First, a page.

Mersey Tobeatic Research Institute (MTRI)

Detecting the spread of invasive mosquitoes and disease potential in Nova Scotia

Taylor L. Swanburg¹, Russell H. Easy¹, N. Kirk Hillier1, Laura V. Ferguson1

 1Department of Biology, Acadia University, Wolfville, NS

Shorter, warmer winters linked to climate change in Nova Scotia are inviting the northward expansion of non-native mosquito species and the diseases that they vector. To mitigate the health impacts of mosquito-borne disease, and to understand the ecosystem impacts of these invasions, we must establish regular monitoring of mosquito populations. Using traditional and molecular surveillance methods, alongside vector prediction tools, we can identify at-risk areas for vector-borne disease spread. To assess current risk from mosquitoes in Nova Scotia, we sampled adult mosquitoes using CDC light traps and collected mosquito larvae across all ecozones.  To determine if we could detect invasive mosquitoes solely by the presence of trace DNA in the environment, we collected water from larvae sampling sites and will use eDNA detection methods to screen for six species of known medical importance. Of the 4,370 mosquitoes collected using traditional trapping methods, we identified 29 species including four species not previously recorded in the province: Culiseta minnesotae, Culiseta melanura and Culex salinarius (both known vectors of Eastern Equine Encephalitis Virus and West Nile Virus), and Toxorhynchites rutilus (an extremely rare species seldom documented in Canada). We have also observed the province-wide expansion of Aedes japonicus since the initial detection of the species in Nova Scotia in 2008. Overall, the diversity of mosquitoes in Nova Scotia appears to be increasing, highlighting the potential for increases in vector-borne disease transmission as climate change progresses, furthering the need for continued monitoring.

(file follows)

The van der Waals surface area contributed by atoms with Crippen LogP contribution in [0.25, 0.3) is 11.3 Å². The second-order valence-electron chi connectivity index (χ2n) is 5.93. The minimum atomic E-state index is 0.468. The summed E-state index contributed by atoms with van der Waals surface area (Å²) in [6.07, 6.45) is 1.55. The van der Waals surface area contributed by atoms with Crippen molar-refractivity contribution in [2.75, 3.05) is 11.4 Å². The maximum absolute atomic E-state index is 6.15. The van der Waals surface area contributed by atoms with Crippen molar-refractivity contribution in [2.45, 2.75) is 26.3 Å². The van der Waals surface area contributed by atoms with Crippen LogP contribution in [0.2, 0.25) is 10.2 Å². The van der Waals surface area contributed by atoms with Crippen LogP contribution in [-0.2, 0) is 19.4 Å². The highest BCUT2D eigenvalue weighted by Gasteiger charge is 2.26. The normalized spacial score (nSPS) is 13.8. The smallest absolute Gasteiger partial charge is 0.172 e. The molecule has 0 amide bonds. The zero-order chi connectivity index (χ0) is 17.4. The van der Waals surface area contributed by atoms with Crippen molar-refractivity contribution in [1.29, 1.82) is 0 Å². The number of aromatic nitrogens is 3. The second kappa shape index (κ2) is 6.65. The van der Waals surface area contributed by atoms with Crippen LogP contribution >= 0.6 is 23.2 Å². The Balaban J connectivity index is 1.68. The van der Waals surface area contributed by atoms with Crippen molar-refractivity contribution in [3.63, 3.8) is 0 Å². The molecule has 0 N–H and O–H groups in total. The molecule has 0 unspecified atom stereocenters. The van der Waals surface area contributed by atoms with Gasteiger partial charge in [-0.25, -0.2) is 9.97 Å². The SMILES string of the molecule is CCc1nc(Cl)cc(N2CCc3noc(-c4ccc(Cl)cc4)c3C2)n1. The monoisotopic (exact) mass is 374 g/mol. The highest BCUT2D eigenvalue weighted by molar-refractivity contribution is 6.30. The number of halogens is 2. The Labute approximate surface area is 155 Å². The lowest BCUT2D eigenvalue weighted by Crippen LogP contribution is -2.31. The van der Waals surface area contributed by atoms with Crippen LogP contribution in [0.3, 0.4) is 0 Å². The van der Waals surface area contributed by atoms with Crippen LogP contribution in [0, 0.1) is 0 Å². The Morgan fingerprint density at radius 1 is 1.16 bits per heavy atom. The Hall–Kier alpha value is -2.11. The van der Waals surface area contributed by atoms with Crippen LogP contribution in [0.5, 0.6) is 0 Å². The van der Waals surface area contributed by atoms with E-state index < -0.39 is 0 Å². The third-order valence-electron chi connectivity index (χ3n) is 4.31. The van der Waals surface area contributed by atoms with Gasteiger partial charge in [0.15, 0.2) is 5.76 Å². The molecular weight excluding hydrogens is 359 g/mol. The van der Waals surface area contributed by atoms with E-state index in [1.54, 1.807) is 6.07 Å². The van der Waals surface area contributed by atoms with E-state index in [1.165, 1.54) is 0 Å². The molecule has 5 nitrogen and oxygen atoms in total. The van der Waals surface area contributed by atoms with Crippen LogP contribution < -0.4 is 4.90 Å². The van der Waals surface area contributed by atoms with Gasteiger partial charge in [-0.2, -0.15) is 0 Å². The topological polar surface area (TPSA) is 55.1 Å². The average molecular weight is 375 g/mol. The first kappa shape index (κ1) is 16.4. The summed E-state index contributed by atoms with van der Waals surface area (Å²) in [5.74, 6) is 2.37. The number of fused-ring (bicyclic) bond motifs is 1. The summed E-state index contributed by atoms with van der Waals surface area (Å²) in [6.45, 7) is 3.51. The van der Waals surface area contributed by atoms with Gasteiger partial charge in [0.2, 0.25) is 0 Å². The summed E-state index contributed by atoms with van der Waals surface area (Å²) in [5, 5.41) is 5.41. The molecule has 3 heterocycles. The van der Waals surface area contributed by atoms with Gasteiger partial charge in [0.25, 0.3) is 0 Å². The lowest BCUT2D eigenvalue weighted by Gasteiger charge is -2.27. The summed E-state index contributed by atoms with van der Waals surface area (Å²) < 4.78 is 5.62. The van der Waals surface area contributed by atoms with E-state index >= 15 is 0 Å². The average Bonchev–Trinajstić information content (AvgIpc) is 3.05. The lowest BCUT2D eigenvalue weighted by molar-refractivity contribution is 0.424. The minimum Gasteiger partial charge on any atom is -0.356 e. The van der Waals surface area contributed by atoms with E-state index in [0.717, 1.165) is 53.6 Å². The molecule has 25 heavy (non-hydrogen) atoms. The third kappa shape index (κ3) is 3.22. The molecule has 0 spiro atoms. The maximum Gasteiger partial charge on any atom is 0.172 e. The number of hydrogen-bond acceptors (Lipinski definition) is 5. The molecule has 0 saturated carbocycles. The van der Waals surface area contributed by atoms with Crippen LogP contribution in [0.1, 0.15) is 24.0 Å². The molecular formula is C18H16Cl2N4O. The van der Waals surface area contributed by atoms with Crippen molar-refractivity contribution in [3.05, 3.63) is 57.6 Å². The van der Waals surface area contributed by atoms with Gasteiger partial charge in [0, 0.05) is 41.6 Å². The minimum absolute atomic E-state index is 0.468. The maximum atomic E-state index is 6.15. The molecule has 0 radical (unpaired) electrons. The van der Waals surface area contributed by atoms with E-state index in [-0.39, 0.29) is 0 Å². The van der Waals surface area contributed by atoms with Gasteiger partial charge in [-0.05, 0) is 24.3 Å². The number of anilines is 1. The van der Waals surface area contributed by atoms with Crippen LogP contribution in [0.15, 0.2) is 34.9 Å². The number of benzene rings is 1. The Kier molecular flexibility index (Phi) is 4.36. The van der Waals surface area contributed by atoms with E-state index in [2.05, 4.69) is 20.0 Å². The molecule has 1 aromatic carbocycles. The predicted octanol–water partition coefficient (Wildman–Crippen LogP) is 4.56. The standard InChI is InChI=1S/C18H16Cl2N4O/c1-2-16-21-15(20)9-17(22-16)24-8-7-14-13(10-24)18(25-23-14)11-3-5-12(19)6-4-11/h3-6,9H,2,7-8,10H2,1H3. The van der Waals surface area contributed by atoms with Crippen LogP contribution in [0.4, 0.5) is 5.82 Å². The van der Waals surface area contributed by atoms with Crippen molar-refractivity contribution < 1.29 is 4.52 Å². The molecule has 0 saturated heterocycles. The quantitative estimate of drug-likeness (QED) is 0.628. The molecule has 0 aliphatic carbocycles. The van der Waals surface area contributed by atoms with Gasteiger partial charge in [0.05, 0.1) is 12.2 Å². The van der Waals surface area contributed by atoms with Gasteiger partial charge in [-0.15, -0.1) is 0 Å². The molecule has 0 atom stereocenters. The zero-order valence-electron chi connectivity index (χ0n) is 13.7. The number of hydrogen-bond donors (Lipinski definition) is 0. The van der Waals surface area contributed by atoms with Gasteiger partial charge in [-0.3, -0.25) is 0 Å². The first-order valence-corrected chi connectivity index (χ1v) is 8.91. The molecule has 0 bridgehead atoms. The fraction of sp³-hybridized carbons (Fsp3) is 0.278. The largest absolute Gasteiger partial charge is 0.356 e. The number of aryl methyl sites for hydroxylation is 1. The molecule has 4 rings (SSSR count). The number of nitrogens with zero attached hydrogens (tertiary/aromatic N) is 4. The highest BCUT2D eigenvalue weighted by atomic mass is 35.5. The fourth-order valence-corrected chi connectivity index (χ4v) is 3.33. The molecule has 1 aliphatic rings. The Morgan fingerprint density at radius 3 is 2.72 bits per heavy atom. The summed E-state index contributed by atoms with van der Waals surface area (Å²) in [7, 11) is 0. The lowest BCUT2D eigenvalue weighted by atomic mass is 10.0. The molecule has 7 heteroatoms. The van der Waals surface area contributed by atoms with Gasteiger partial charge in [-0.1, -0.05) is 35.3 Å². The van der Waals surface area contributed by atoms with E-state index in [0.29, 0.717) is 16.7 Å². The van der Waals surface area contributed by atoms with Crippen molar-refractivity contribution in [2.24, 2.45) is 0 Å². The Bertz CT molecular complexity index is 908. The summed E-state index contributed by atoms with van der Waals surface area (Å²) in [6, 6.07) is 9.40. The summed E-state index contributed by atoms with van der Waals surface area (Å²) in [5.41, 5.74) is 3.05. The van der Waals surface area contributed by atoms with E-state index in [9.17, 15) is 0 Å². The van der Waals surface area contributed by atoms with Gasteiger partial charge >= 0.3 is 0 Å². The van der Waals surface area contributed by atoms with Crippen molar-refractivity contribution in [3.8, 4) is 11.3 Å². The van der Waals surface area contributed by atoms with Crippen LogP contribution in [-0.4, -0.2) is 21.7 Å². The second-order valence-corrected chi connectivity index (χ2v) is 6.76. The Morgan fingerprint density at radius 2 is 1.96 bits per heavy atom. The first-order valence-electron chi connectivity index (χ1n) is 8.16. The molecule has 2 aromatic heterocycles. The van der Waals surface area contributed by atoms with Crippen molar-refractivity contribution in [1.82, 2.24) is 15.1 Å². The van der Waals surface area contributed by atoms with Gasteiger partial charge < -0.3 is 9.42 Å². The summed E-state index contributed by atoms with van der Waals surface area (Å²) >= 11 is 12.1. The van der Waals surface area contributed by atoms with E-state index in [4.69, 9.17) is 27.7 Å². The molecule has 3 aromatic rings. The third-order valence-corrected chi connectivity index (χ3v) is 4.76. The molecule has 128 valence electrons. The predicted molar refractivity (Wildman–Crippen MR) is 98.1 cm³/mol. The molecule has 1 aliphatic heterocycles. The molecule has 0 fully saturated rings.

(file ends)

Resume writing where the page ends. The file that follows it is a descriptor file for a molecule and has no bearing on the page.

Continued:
Keywords: Vector surveillance, Invasive species, Environmental DNA, Public health

Presentation type: Poster


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